"Shambolic" Kirsty murder hunt clears Britons

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Five foreign nationals have been cleared by DNA tests of any involvement in the rape and murder of British backpacker Kirsty Jones, Thai police have said.

Five foreign nationals have been cleared by DNA tests of any involvement in the rape and murder of British backpacker Kirsty Jones, Thai police have said.

The five include three Britons. they had given samples after the 23-year-old university student was found dead 10 days ago in her room at the Aree guesthouse in Chiang Mai.

General Aram Chanpen, the region's police chief, told a news conference today that as a result of the tests police have now eliminated guesthouse owner Andrew Gill, 32, Steven Trigg, 27, from Lowestoft, Briton/Australian Nathan Foley, 26, Australian Stuart Crichton, 28, and Frenchman Jacquel Wilfried.

But the police chief insisted Surin Chanpranet, 47, the manager of the guesthouse and Mr Abraham Narong 34, the tour guide who took Miss Jones on a trek in the days leading up to her murder, remain "prime suspects".

This is despite DNA tests on the pair so far failing to prove any link with the killing of Miss Jones. Further tests on their samples are underway.

As the news conference was taking place, Mr Narong marched into the police chief's office and complained he had been abducted and tortured in an attempt to force a confessession.

He accused police of beating him, stripping him naked and standing on his chest.

The allegations of brutality came as Thai police found themselves facing accusations that their investigation was "bungling" and "shambolic".

Mr Narong said officers were clearly desperate to pin the murder on someone.

He claimed that three days ago, at the guesthouse where he works, a snatch squad of four men he believes were police officers arrived and grabbed him.

The general told him he had not heard the allegations before but promised to look into them "fairly".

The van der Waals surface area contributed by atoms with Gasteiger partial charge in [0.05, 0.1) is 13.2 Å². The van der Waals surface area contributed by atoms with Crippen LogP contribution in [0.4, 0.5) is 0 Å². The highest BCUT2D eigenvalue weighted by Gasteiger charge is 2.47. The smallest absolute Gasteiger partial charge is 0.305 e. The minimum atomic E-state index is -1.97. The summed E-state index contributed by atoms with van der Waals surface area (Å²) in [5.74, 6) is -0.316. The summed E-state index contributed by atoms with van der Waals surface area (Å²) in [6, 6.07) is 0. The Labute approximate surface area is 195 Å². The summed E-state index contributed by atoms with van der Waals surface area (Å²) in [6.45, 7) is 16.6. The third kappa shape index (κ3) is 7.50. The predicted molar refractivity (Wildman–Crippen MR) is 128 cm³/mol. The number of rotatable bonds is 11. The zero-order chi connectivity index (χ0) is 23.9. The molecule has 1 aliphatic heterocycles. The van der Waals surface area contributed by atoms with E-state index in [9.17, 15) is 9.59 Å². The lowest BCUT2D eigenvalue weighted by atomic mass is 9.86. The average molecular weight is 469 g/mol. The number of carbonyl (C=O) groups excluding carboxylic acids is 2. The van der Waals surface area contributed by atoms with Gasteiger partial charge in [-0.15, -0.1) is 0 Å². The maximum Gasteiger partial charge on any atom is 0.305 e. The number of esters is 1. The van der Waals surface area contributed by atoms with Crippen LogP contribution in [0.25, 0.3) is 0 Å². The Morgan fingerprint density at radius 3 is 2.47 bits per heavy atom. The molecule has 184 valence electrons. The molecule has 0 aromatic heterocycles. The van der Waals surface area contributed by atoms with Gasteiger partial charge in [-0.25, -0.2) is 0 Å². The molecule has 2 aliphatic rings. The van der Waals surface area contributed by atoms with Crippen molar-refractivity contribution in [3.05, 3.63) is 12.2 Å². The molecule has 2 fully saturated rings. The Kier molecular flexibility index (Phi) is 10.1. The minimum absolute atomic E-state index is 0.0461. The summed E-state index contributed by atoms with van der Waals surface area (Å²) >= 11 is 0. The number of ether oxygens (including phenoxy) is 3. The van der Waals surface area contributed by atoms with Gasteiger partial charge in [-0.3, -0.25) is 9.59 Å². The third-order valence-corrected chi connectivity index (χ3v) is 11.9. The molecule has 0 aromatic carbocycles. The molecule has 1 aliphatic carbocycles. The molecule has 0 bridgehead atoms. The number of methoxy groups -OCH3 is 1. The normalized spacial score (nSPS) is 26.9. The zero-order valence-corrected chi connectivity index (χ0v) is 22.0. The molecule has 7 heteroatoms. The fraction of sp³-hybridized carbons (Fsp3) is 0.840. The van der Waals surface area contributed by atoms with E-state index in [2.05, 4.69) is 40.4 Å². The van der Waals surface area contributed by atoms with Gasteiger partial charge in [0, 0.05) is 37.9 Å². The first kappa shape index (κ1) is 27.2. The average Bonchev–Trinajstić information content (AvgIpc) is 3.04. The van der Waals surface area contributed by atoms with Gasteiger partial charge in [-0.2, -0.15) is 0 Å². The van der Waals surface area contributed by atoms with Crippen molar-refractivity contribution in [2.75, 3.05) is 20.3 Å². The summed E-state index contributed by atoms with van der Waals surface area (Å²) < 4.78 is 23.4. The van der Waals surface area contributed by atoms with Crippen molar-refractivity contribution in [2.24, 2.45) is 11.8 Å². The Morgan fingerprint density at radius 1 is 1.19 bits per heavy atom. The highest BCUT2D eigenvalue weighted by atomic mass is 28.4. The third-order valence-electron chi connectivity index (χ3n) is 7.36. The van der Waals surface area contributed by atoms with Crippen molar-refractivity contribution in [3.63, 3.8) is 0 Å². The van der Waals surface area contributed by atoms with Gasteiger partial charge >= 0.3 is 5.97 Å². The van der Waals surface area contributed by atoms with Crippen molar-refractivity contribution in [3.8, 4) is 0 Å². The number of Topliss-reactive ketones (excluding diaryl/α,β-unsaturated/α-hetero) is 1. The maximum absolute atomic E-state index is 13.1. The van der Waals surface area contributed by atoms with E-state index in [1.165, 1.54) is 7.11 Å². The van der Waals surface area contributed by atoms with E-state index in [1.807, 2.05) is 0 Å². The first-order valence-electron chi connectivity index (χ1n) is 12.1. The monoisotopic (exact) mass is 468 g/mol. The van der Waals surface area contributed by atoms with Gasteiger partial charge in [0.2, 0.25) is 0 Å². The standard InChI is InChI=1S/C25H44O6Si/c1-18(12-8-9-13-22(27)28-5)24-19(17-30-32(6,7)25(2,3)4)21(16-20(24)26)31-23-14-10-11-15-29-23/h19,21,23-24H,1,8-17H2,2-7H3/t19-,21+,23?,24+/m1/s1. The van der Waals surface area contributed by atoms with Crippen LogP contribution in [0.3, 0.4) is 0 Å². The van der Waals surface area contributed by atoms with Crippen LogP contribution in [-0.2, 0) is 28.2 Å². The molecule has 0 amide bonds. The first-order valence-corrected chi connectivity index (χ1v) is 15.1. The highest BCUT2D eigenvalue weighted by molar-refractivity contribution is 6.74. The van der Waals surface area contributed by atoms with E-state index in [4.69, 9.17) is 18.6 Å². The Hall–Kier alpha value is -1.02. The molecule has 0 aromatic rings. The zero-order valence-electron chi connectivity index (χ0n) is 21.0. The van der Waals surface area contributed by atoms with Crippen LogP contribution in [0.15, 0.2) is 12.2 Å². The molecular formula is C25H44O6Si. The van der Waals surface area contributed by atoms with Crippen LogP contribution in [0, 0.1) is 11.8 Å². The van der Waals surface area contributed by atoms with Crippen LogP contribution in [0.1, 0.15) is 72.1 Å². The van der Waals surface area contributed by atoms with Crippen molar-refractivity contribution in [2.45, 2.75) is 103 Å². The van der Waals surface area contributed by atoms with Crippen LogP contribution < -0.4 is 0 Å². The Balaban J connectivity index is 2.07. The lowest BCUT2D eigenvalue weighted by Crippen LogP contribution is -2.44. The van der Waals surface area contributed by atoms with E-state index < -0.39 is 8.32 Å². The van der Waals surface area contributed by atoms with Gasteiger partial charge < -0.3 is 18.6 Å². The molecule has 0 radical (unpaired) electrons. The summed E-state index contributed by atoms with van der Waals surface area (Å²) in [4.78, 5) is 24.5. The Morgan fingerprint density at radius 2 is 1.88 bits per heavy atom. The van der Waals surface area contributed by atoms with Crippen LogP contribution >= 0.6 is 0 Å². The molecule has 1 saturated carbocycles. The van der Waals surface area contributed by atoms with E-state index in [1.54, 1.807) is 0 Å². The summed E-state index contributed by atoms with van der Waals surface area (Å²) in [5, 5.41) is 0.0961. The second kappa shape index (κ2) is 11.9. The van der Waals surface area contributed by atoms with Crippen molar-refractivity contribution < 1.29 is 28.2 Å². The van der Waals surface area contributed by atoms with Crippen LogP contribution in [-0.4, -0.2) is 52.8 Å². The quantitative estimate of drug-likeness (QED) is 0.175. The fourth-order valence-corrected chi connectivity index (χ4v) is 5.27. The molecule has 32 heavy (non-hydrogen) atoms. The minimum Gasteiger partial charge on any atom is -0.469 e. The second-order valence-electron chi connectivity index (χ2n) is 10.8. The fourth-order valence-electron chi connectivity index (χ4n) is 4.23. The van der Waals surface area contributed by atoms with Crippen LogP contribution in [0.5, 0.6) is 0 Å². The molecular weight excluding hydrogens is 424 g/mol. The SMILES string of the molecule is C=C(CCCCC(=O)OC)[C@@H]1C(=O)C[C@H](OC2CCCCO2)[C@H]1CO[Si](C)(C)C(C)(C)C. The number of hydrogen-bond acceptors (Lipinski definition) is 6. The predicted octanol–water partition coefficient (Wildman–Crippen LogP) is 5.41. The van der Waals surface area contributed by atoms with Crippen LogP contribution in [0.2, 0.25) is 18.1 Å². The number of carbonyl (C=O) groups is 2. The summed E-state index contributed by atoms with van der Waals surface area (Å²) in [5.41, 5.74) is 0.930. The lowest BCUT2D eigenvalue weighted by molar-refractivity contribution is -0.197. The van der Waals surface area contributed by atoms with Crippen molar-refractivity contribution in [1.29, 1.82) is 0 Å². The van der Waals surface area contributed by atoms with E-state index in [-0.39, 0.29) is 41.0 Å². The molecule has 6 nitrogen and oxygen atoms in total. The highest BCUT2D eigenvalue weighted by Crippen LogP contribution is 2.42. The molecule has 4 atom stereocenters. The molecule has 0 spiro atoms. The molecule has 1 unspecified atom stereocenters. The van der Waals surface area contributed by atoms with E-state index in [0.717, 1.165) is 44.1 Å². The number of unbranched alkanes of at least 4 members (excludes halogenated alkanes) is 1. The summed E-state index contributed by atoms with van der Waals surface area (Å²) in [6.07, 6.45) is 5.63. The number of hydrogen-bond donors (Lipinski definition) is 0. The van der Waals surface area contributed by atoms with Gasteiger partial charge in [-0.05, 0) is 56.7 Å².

He insisted the investigation was going well and revealed that police have two new witnesses - Thai students who had been staying near the Aree guesthouse and had heard Miss Jones's cries for help.

Mr Chanpen also said the search was on for the driver of a Tuk-Tuk - a motorised rickshaw - who is believed to be the last person to have seen Miss Jones alive after bringing her home from the night market.

But criticism of the police operation was mounting today, with a Thai newspaper, The Nation, quoting an unnamed senior official at the British Embassy in Bangkok as saying: "The investigation has been a shambles."

The paper described the police as bungling and said the investigation had been characterised by sloppy evidence gathering, conflicting forensic tests and rash and inaccurate statements by detectives.

A few days ago, the police came under fire from Miss Jones's family for saying their daughter had consented to sex with a man who had then "accidentally" killed her.

Senior officers later tried to play down the pronouncement by saying it was only "possible" that she had consented and that the case was still very much being treated as murder.

Mr Chanpen said today he could understand that people were becoming impatient with the investigation but insisted that everything possible was being done.